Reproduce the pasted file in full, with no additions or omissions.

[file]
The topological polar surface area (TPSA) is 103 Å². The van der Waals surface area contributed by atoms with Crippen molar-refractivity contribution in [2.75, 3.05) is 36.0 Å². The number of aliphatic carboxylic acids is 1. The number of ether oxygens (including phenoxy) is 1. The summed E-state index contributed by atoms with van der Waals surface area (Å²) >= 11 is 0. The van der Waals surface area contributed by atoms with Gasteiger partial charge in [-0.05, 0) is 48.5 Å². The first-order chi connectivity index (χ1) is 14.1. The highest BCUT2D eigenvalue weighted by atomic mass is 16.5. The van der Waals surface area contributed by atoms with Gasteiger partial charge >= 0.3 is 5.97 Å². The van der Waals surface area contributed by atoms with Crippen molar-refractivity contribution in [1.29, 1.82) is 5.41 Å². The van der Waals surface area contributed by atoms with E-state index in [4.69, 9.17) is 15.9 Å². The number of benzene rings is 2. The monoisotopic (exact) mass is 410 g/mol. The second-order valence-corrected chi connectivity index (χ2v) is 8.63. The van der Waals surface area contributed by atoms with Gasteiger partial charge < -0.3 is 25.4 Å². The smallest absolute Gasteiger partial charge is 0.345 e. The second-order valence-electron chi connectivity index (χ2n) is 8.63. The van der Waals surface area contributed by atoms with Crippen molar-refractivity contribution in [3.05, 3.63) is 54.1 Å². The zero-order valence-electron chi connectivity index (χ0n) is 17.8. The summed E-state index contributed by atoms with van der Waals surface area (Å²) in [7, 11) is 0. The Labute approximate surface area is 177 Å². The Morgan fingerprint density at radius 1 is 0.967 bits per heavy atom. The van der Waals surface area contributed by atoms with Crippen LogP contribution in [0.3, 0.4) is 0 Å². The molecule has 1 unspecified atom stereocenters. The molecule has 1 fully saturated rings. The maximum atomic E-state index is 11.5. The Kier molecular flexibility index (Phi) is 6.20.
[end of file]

The topological polar surface area (TPSA) is 103 Å². The van der Waals surface area contributed by atoms with Crippen molar-refractivity contribution in [2.75, 3.05) is 36.0 Å². The number of aliphatic carboxylic acids is 1. The number of ether oxygens (including phenoxy) is 1. The summed E-state index contributed by atoms with van der Waals surface area (Å²) >= 11 is 0. The van der Waals surface area contributed by atoms with Gasteiger partial charge in [-0.05, 0) is 48.5 Å². The first-order chi connectivity index (χ1) is 14.1. The highest BCUT2D eigenvalue weighted by atomic mass is 16.5. The van der Waals surface area contributed by atoms with Gasteiger partial charge >= 0.3 is 5.97 Å². The van der Waals surface area contributed by atoms with Crippen molar-refractivity contribution in [1.29, 1.82) is 5.41 Å². The van der Waals surface area contributed by atoms with E-state index in [4.69, 9.17) is 15.9 Å². The number of benzene rings is 2. The monoisotopic (exact) mass is 410 g/mol. The second-order valence-corrected chi connectivity index (χ2v) is 8.63. The van der Waals surface area contributed by atoms with Gasteiger partial charge < -0.3 is 25.4 Å². The smallest absolute Gasteiger partial charge is 0.345 e. The second-order valence-electron chi connectivity index (χ2n) is 8.63. The van der Waals surface area contributed by atoms with Crippen molar-refractivity contribution in [3.05, 3.63) is 54.1 Å². The zero-order valence-electron chi connectivity index (χ0n) is 17.8. The summed E-state index contributed by atoms with van der Waals surface area (Å²) in [7, 11) is 0. The Labute approximate surface area is 177 Å². The Morgan fingerprint density at radius 1 is 0.967 bits per heavy atom. The van der Waals surface area contributed by atoms with Crippen LogP contribution in [0.3, 0.4) is 0 Å². The molecule has 1 unspecified atom stereocenters. The molecule has 1 fully saturated rings. The maximum atomic E-state index is 11.5. The Kier molecular flexibility index (Phi) is 6.20.